IU calliope being restored in time to appear in this year’s homecoming parade
Sept. 7, 2016
IU’s historic calliope is being brought back to life to help celebrate the university’s bicentennial, thanks to an IU Bicentennial Grant for a restoration project by the IU Alumni Association.
Hoosier fans who attended the Indianapolis 500 parade, home football games or other events across the state in the 1970s, 1980s and 1990s will recall the calliope, a six-ton marvel of engineering whose 32 steam-driven whistles can be heard up to three miles away.
"We’re so grateful for the support to restore this venerable instrument," said J T. Forbes, CEO of the IU Alumni Association. "It is an important part of IU’s history that will once again be roadworthy."
The instrument was rescued from the university’s showboat, "The Majestic," when it was sold in the mid-1960s. Before that, it provided musical accompaniment as the boat made its way up and down the Ohio and Mississippi rivers, welcoming patrons as they attended productions being put on by the IU Theater Department.
The calliope languished in storage for a few years, and was brought back to life when the late Herron School of Art and Design professor Robert Weaver, himself a circus buff, designed and built a steel and wood circus-style wagon to house the instrument. It was towed by specially-trained horses who could withstand being so close to the earsplitting noise, or by truck.
"At one time, the calliope went literally all over the state, to all these small town parades, football games on the Bloomington campus, the Indianapolis 500 parade and the city’s St. Patrick’s Day parade," said Stefan Davis, senior executive officer with the IUPUI Office of Alumni Relations, who is overseeing the current calliope rehabilitation project.
"It’s probably been in storage on the IUPUI campus for nearly 15 years, but had had little work done to it in the last 50 years," he said. "Recently, there’s been some interest in reinvigorating the Bloomington campus’s homecoming parade and this was one of the pieces we thought might be good to have up and running again. In addition, with the university’s impending bicentennial celebration, it’s an opportune time to make it available to our regional campuses and other IU units. The original wagon was designed to help celebrate the U.S. bicentennial, and now we’ll have it refurbished in time for the IU bicentennial; all in all, it’s a great time to be working on this project."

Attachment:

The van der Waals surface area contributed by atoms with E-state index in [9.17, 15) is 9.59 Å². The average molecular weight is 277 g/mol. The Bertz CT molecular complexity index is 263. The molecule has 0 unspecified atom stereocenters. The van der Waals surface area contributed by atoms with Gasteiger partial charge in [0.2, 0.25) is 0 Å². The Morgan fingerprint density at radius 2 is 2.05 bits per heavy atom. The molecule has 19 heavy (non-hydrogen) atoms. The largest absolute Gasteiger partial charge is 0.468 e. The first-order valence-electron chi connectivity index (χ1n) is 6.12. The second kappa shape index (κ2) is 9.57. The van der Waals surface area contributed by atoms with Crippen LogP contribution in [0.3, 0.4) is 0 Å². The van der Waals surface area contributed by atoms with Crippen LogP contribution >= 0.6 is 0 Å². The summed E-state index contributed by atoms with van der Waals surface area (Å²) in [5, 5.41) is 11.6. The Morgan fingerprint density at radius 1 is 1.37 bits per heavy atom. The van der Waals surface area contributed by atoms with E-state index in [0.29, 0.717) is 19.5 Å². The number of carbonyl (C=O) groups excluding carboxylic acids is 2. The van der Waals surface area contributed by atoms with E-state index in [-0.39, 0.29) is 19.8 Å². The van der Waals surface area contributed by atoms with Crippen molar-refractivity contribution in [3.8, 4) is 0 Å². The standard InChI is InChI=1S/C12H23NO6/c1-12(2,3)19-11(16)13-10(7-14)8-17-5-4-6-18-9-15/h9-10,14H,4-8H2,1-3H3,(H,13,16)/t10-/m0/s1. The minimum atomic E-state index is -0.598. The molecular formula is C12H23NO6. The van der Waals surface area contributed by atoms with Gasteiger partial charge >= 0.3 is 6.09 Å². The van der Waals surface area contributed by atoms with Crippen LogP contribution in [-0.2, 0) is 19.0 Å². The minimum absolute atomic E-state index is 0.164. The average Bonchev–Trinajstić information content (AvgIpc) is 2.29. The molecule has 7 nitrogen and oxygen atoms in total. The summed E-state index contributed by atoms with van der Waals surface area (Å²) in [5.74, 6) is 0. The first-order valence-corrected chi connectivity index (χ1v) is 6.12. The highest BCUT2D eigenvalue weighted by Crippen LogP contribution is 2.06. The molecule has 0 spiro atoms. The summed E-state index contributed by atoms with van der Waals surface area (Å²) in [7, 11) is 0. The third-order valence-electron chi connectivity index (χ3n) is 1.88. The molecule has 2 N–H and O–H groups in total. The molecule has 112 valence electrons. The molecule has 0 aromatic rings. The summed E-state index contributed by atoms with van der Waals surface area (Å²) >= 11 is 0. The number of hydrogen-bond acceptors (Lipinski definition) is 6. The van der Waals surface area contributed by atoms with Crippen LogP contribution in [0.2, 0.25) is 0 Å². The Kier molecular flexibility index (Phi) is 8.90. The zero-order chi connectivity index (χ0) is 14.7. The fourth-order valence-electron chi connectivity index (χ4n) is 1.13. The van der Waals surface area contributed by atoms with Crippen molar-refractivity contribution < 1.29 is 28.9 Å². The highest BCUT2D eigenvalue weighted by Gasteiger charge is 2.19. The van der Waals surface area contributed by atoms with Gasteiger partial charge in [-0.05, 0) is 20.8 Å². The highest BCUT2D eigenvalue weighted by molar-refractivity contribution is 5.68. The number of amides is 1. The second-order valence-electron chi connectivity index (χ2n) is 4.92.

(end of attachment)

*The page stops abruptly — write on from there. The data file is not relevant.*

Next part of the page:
Work began in March, Davis said, and the restored calliope is expected to be unveiled in the IU Bloomington homecoming parade. Set to begin at 6 p.m. Oct. 14, this year’s parade route begins at 7th Street and Woodlawn Avenue near the IMU and follows Woodlawn Avenue north, including the upgraded stretch through the tailgating fields, to 17th Street.
The restoration work includes adding Musical Instrument Digital Interface technology to the calliope, since it can be difficult to find a qualified instrumentalist to play it, Davis said. IU has three musicians it can call on now, including professor Darrell Bailey, part of the IUPUI School of Engineering and Technology’s Department of Music and Arts Technology.
The calliope is being now housed in space in Indianapolis while the restoration project continues. The wood and plaster reconstruction work was done by Tim Puro and Jeff Stafford with Monroe Furniture Restorations.
"The original wagon had a steel undercarriage and superstructure, but was clad in plywood that was rotting and all of the plaster moldings that had all disintegrated and were falling apart," Puro said. "What we’ve done here is a long-term fix. The only thing that would be more extensive would be to rebuild it from the ground up."
Puro said he’s enjoyed being a part of the restoration project. Eventually, the circus-style wagon will boast a fresh cream-and-crimson graphics package, including candy stripes along the corners of the wagon, Victorian-style scroll elements and IU’s bicentennial dates: 1820 to 2020.
"We often work on smaller artifacts that don’t get a large audience, so it’s been very interesting to be part of this process," Puro said. "I didn’t even know it existed. I can’t wait to hear this thing played. I’d love to see it all decorated and just step inside when it’s got a full head of steam and look around."
He paused, then added with a chuckle, "Wearing a big set of noise-canceling headphones, of course. They told me this thing can be heard for miles."